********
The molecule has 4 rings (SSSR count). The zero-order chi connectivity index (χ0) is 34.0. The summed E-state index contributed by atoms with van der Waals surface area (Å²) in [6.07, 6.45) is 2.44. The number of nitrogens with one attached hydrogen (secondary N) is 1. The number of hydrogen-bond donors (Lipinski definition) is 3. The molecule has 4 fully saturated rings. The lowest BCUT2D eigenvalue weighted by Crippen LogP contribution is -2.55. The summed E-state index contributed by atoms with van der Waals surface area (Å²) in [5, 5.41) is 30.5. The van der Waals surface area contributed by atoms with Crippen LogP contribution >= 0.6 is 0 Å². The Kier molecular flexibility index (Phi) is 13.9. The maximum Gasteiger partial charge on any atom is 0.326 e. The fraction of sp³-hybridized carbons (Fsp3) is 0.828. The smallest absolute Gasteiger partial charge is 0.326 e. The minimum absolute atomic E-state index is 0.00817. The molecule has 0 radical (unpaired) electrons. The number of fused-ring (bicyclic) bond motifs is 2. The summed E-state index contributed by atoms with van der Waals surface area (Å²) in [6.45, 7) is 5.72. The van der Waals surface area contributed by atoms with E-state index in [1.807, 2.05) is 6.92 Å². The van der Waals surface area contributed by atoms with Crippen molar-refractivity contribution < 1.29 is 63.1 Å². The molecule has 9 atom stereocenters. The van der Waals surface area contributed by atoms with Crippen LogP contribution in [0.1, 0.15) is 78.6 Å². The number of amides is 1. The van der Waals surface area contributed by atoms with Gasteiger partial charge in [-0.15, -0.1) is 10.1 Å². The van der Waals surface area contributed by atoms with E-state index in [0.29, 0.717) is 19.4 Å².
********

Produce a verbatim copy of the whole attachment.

The molecule has 4 rings (SSSR count). The zero-order chi connectivity index (χ0) is 34.0. The summed E-state index contributed by atoms with van der Waals surface area (Å²) in [6.07, 6.45) is 2.44. The number of nitrogens with one attached hydrogen (secondary N) is 1. The number of hydrogen-bond donors (Lipinski definition) is 3. The molecule has 4 fully saturated rings. The lowest BCUT2D eigenvalue weighted by Crippen LogP contribution is -2.55. The summed E-state index contributed by atoms with van der Waals surface area (Å²) in [5, 5.41) is 30.5. The van der Waals surface area contributed by atoms with Crippen LogP contribution >= 0.6 is 0 Å². The Kier molecular flexibility index (Phi) is 13.9. The maximum Gasteiger partial charge on any atom is 0.326 e. The fraction of sp³-hybridized carbons (Fsp3) is 0.828. The smallest absolute Gasteiger partial charge is 0.326 e. The minimum absolute atomic E-state index is 0.00817. The molecule has 0 radical (unpaired) electrons. The number of fused-ring (bicyclic) bond motifs is 2. The summed E-state index contributed by atoms with van der Waals surface area (Å²) in [6.45, 7) is 5.72. The van der Waals surface area contributed by atoms with E-state index in [1.807, 2.05) is 6.92 Å². The van der Waals surface area contributed by atoms with Crippen molar-refractivity contribution < 1.29 is 63.1 Å². The molecule has 9 atom stereocenters. The van der Waals surface area contributed by atoms with Crippen LogP contribution in [0.1, 0.15) is 78.6 Å². The number of amides is 1. The van der Waals surface area contributed by atoms with Gasteiger partial charge in [-0.15, -0.1) is 10.1 Å². The van der Waals surface area contributed by atoms with E-state index in [0.29, 0.717) is 19.4 Å².